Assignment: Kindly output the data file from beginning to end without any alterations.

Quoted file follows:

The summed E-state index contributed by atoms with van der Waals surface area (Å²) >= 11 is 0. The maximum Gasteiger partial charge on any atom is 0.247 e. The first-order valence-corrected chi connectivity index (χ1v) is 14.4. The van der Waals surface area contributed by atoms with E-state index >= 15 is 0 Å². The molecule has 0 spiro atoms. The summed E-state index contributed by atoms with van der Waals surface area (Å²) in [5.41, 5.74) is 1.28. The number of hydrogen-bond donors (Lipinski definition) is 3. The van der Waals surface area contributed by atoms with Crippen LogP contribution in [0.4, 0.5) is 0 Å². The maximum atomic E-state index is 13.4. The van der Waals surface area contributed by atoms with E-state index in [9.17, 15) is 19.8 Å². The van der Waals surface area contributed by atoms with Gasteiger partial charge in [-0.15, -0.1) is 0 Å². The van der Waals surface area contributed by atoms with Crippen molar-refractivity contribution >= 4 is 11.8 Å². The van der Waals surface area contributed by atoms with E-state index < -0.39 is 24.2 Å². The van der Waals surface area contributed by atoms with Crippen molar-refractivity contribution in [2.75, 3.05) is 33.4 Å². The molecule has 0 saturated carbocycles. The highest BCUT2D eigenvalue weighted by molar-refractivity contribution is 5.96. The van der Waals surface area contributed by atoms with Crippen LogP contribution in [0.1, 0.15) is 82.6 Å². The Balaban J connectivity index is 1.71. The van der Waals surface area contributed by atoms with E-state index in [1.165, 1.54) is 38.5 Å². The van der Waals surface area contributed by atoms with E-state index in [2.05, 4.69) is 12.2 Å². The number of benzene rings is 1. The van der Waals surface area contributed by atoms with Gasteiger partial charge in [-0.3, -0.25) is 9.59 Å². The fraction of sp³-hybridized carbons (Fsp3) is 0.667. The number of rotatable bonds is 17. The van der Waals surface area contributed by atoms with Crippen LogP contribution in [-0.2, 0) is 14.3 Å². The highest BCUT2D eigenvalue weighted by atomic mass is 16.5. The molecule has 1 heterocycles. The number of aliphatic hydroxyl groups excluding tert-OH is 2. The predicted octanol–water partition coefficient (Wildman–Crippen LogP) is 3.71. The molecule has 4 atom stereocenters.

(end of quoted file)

The summed E-state index contributed by atoms with van der Waals surface area (Å²) >= 11 is 0. The maximum Gasteiger partial charge on any atom is 0.247 e. The first-order valence-corrected chi connectivity index (χ1v) is 14.4. The van der Waals surface area contributed by atoms with E-state index >= 15 is 0 Å². The molecule has 0 spiro atoms. The summed E-state index contributed by atoms with van der Waals surface area (Å²) in [5.41, 5.74) is 1.28. The number of hydrogen-bond donors (Lipinski definition) is 3. The van der Waals surface area contributed by atoms with Crippen LogP contribution in [0.4, 0.5) is 0 Å². The maximum atomic E-state index is 13.4. The van der Waals surface area contributed by atoms with E-state index in [9.17, 15) is 19.8 Å². The van der Waals surface area contributed by atoms with Gasteiger partial charge in [-0.15, -0.1) is 0 Å². The van der Waals surface area contributed by atoms with Crippen molar-refractivity contribution >= 4 is 11.8 Å². The van der Waals surface area contributed by atoms with E-state index < -0.39 is 24.2 Å². The van der Waals surface area contributed by atoms with Crippen molar-refractivity contribution in [2.75, 3.05) is 33.4 Å². The molecule has 0 saturated carbocycles. The highest BCUT2D eigenvalue weighted by molar-refractivity contribution is 5.96. The van der Waals surface area contributed by atoms with Crippen LogP contribution in [0.1, 0.15) is 82.6 Å². The Balaban J connectivity index is 1.71. The van der Waals surface area contributed by atoms with E-state index in [1.165, 1.54) is 38.5 Å². The van der Waals surface area contributed by atoms with E-state index in [2.05, 4.69) is 12.2 Å². The number of benzene rings is 1. The van der Waals surface area contributed by atoms with Gasteiger partial charge in [-0.3, -0.25) is 9.59 Å². The fraction of sp³-hybridized carbons (Fsp3) is 0.667. The number of rotatable bonds is 17. The van der Waals surface area contributed by atoms with Crippen LogP contribution in [-0.2, 0) is 14.3 Å². The highest BCUT2D eigenvalue weighted by atomic mass is 16.5. The molecule has 1 heterocycles. The number of aliphatic hydroxyl groups excluding tert-OH is 2. The predicted octanol–water partition coefficient (Wildman–Crippen LogP) is 3.71. The molecule has 4 atom stereocenters.